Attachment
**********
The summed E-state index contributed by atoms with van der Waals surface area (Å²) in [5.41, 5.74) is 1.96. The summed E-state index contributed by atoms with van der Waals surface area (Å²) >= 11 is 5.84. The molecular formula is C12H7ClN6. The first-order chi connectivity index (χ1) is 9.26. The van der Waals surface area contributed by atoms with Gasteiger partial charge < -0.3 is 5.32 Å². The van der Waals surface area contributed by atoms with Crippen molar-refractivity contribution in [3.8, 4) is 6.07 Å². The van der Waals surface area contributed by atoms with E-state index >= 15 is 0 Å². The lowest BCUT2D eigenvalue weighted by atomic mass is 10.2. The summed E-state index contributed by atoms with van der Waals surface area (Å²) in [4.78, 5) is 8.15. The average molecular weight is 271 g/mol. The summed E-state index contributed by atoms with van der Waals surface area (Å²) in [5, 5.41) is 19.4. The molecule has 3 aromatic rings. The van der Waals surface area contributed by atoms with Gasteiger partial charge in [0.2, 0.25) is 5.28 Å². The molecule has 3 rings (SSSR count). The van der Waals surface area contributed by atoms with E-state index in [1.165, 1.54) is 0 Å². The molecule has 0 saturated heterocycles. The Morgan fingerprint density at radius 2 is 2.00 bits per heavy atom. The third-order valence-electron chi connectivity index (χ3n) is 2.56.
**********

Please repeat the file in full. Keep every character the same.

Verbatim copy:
The summed E-state index contributed by atoms with van der Waals surface area (Å²) in [5.41, 5.74) is 1.96. The summed E-state index contributed by atoms with van der Waals surface area (Å²) >= 11 is 5.84. The molecular formula is C12H7ClN6. The first-order chi connectivity index (χ1) is 9.26. The van der Waals surface area contributed by atoms with Gasteiger partial charge < -0.3 is 5.32 Å². The van der Waals surface area contributed by atoms with Crippen molar-refractivity contribution in [3.8, 4) is 6.07 Å². The van der Waals surface area contributed by atoms with E-state index >= 15 is 0 Å². The lowest BCUT2D eigenvalue weighted by atomic mass is 10.2. The summed E-state index contributed by atoms with van der Waals surface area (Å²) in [4.78, 5) is 8.15. The average molecular weight is 271 g/mol. The summed E-state index contributed by atoms with van der Waals surface area (Å²) in [5, 5.41) is 19.4. The molecule has 3 aromatic rings. The van der Waals surface area contributed by atoms with Gasteiger partial charge in [0.2, 0.25) is 5.28 Å². The molecule has 3 rings (SSSR count). The van der Waals surface area contributed by atoms with E-state index in [1.165, 1.54) is 0 Å². The molecule has 0 saturated heterocycles. The Morgan fingerprint density at radius 2 is 2.00 bits per heavy atom. The third-order valence-electron chi connectivity index (χ3n) is 2.56.